The Beckham law, also known as the Special Expats Tax Regime (SETR), is a tax regime that allows expats to save on taxes when moving to Spain for work purposes. It was named after footballer David Beckham who was one of the first people to benefit from it, although it has since undergone several changes and can no longer be used by professional athletes. This article will tell you all about it, its requirements and how it can help you save on taxes when moving to Spain.
The new version of the Beckham law allows foreigners to take advantage of it for six years. To qualify, the individual must have moved to Spain with a work contract in place and spend more than 183 days per year in the country. They must also not have been a resident in Spain in the previous five or ten years and the move must be for work purposes, rather than tourism.
It is important to note that the law does not apply to companies, and only to those individuals who are self-employed or who run their own company. This is to ensure that the majority of the earnings come from the person’s own business. However, this does not exclude other sources of income, such as investments or rental income. It is also worth noting that the law does not cover any other types of income such as severance pay, bonuses, or ad hoc income.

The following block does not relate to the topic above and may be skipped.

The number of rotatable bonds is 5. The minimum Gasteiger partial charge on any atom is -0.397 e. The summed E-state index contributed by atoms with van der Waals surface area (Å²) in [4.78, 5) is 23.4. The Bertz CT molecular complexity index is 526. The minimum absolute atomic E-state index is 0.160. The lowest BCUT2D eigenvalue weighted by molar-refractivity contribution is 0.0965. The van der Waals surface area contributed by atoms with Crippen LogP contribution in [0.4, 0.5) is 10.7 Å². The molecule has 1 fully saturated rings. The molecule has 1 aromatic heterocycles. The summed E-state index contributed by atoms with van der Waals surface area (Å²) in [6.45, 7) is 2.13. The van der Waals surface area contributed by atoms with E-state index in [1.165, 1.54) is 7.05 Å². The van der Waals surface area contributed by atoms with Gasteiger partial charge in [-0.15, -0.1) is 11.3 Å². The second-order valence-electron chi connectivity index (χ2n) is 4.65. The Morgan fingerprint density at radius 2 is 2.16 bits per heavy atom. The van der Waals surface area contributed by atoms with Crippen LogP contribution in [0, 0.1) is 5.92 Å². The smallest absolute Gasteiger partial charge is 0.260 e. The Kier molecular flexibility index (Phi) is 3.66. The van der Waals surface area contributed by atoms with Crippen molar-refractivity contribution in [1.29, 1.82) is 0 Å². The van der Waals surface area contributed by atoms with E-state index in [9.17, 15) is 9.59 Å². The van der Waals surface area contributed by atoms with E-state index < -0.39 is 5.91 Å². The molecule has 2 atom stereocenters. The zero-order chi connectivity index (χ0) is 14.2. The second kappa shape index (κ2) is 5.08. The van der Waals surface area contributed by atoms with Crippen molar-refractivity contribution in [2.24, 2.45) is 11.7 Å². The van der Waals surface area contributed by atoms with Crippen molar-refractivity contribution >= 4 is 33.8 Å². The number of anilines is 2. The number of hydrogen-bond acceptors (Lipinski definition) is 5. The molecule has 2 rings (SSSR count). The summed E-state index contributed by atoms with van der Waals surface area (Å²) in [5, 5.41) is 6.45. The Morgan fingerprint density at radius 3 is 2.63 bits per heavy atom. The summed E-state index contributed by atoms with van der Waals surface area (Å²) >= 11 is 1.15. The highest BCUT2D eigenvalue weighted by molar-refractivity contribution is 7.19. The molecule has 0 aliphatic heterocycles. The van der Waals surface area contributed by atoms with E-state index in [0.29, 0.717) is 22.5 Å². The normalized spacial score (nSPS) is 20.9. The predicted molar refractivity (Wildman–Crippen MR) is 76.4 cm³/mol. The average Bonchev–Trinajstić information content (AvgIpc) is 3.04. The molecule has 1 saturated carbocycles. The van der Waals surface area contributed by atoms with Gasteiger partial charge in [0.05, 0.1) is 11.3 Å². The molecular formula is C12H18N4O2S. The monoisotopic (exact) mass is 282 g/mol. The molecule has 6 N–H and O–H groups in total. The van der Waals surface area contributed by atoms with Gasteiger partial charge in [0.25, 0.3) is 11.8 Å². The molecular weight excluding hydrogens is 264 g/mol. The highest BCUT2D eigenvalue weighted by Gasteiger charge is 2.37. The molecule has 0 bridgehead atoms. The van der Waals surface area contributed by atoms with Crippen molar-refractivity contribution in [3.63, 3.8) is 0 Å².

If an expat wishes to take advantage of this regime, they must submit a declaration form to the Spanish Tax Office called Modelo 720. This must be done each month, detailing all income and expenses for the previous period. The amount of tax payable is then calculated. For the first six years, those who are eligible for the Beckham law will be subject to a fixed rate of 24% on their income up to a maximum of EUR 600,000. This is much lower than the rates that Spanish residents are charged, which can reach as high as 47%.
Once the six years have passed, the expat will be subject to regular income tax as a resident in Spain. This will include their salaries, any other income and any capital gains from the sale of assets. However, this does not include the property tax.
Another advantage of this scheme is that it does not change the taxable basis of any of the other sources of income such as dividends or interest from bank accounts. This is because the taxable base of this type of income is calculated in accordance with the laws and regulations of the country where it is earned. The law also does not affect other taxes such as wealth or inheritance tax, which is levied on the net value of an individual’s worldwide assets. This is why the Beckham law is such an attractive option for those who are planning to move to Spain for work reasons. beckham law spain